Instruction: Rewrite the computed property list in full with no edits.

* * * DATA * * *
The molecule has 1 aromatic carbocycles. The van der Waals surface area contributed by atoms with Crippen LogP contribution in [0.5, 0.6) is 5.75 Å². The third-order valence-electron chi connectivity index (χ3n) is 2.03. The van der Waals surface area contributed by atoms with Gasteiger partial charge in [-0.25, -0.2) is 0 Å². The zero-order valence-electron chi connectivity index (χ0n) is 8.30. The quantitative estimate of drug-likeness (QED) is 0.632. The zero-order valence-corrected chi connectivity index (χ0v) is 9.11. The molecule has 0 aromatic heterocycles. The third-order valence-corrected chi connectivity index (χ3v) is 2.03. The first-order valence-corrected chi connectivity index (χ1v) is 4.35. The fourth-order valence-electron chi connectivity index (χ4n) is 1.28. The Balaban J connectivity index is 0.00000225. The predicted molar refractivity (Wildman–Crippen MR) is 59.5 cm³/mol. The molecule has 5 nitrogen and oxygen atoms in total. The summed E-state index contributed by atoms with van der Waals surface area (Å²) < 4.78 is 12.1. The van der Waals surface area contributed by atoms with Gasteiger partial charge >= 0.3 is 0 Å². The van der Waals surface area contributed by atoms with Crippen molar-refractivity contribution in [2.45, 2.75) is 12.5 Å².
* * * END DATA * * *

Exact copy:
The molecule has 1 aromatic carbocycles. The van der Waals surface area contributed by atoms with Crippen LogP contribution in [0.5, 0.6) is 5.75 Å². The third-order valence-electron chi connectivity index (χ3n) is 2.03. The van der Waals surface area contributed by atoms with Gasteiger partial charge in [-0.25, -0.2) is 0 Å². The zero-order valence-electron chi connectivity index (χ0n) is 8.30. The quantitative estimate of drug-likeness (QED) is 0.632. The zero-order valence-corrected chi connectivity index (χ0v) is 9.11. The molecule has 0 aromatic heterocycles. The third-order valence-corrected chi connectivity index (χ3v) is 2.03. The first-order valence-corrected chi connectivity index (χ1v) is 4.35. The fourth-order valence-electron chi connectivity index (χ4n) is 1.28. The Balaban J connectivity index is 0.00000225. The predicted molar refractivity (Wildman–Crippen MR) is 59.5 cm³/mol. The molecule has 5 nitrogen and oxygen atoms in total. The summed E-state index contributed by atoms with van der Waals surface area (Å²) < 4.78 is 12.1. The van der Waals surface area contributed by atoms with Gasteiger partial charge >= 0.3 is 0 Å². The van der Waals surface area contributed by atoms with Crippen molar-refractivity contribution in [2.45, 2.75) is 12.5 Å².